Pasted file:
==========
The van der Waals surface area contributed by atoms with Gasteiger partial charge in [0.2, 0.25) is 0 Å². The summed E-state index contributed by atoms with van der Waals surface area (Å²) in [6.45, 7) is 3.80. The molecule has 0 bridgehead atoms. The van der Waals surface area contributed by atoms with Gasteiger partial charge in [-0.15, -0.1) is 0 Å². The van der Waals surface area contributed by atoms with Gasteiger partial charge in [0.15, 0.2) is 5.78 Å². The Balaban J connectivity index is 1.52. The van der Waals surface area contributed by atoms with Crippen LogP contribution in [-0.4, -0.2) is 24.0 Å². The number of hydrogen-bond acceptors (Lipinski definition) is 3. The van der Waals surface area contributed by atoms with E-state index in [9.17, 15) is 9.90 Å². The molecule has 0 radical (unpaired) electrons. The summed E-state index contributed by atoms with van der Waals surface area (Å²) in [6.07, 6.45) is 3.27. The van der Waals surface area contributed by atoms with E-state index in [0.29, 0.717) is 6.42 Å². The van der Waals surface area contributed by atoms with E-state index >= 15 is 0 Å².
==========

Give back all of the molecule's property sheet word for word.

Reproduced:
The van der Waals surface area contributed by atoms with Gasteiger partial charge in [0.2, 0.25) is 0 Å². The summed E-state index contributed by atoms with van der Waals surface area (Å²) in [6.45, 7) is 3.80. The molecule has 0 bridgehead atoms. The van der Waals surface area contributed by atoms with Gasteiger partial charge in [-0.15, -0.1) is 0 Å². The van der Waals surface area contributed by atoms with Gasteiger partial charge in [0.15, 0.2) is 5.78 Å². The Balaban J connectivity index is 1.52. The van der Waals surface area contributed by atoms with Crippen LogP contribution in [-0.4, -0.2) is 24.0 Å². The number of hydrogen-bond acceptors (Lipinski definition) is 3. The van der Waals surface area contributed by atoms with E-state index in [9.17, 15) is 9.90 Å². The molecule has 0 radical (unpaired) electrons. The summed E-state index contributed by atoms with van der Waals surface area (Å²) in [6.07, 6.45) is 3.27. The van der Waals surface area contributed by atoms with E-state index in [0.29, 0.717) is 6.42 Å². The van der Waals surface area contributed by atoms with E-state index >= 15 is 0 Å².